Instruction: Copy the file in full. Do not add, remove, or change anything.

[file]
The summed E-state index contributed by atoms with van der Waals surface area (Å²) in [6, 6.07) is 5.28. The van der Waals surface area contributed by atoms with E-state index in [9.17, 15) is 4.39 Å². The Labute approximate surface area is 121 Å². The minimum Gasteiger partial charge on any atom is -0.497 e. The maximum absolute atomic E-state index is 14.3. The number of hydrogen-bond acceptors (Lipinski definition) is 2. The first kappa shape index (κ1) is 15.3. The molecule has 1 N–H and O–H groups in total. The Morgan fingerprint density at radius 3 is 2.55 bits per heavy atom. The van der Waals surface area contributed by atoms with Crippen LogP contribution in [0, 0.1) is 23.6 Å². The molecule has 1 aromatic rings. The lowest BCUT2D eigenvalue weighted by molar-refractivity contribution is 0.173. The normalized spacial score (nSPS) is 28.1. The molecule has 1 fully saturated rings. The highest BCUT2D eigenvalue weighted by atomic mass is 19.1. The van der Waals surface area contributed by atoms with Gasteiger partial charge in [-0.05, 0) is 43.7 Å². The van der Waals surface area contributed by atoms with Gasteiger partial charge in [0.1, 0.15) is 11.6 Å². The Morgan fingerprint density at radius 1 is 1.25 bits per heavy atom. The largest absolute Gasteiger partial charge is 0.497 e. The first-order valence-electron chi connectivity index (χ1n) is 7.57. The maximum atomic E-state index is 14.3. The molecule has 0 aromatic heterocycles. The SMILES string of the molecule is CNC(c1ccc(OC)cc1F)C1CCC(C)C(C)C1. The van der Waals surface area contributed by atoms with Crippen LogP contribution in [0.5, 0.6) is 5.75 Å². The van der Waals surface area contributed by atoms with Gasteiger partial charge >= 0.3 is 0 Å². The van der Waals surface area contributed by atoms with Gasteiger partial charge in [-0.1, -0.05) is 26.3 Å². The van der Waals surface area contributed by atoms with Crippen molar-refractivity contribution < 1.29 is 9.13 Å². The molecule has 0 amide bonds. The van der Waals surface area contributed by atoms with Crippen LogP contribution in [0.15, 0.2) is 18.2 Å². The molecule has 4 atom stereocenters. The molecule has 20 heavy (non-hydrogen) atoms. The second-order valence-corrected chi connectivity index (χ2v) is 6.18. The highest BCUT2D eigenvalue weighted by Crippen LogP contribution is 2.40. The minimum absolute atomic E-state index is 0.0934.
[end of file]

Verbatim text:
The summed E-state index contributed by atoms with van der Waals surface area (Å²) in [6, 6.07) is 5.28. The van der Waals surface area contributed by atoms with E-state index in [9.17, 15) is 4.39 Å². The Labute approximate surface area is 121 Å². The minimum Gasteiger partial charge on any atom is -0.497 e. The maximum absolute atomic E-state index is 14.3. The number of hydrogen-bond acceptors (Lipinski definition) is 2. The first kappa shape index (κ1) is 15.3. The molecule has 1 N–H and O–H groups in total. The Morgan fingerprint density at radius 3 is 2.55 bits per heavy atom. The van der Waals surface area contributed by atoms with Crippen LogP contribution in [0, 0.1) is 23.6 Å². The molecule has 1 aromatic rings. The lowest BCUT2D eigenvalue weighted by molar-refractivity contribution is 0.173. The normalized spacial score (nSPS) is 28.1. The molecule has 1 fully saturated rings. The highest BCUT2D eigenvalue weighted by atomic mass is 19.1. The van der Waals surface area contributed by atoms with Gasteiger partial charge in [-0.05, 0) is 43.7 Å². The van der Waals surface area contributed by atoms with Gasteiger partial charge in [0.1, 0.15) is 11.6 Å². The Morgan fingerprint density at radius 1 is 1.25 bits per heavy atom. The largest absolute Gasteiger partial charge is 0.497 e. The first-order valence-electron chi connectivity index (χ1n) is 7.57. The maximum atomic E-state index is 14.3. The molecule has 0 aromatic heterocycles. The SMILES string of the molecule is CNC(c1ccc(OC)cc1F)C1CCC(C)C(C)C1. The van der Waals surface area contributed by atoms with Crippen LogP contribution in [0.5, 0.6) is 5.75 Å². The van der Waals surface area contributed by atoms with Gasteiger partial charge >= 0.3 is 0 Å². The van der Waals surface area contributed by atoms with Gasteiger partial charge in [-0.1, -0.05) is 26.3 Å². The van der Waals surface area contributed by atoms with Crippen molar-refractivity contribution < 1.29 is 9.13 Å². The molecule has 0 amide bonds. The van der Waals surface area contributed by atoms with Crippen LogP contribution in [0.15, 0.2) is 18.2 Å². The molecule has 4 atom stereocenters. The molecule has 20 heavy (non-hydrogen) atoms. The second-order valence-corrected chi connectivity index (χ2v) is 6.18. The highest BCUT2D eigenvalue weighted by Crippen LogP contribution is 2.40. The minimum absolute atomic E-state index is 0.0934.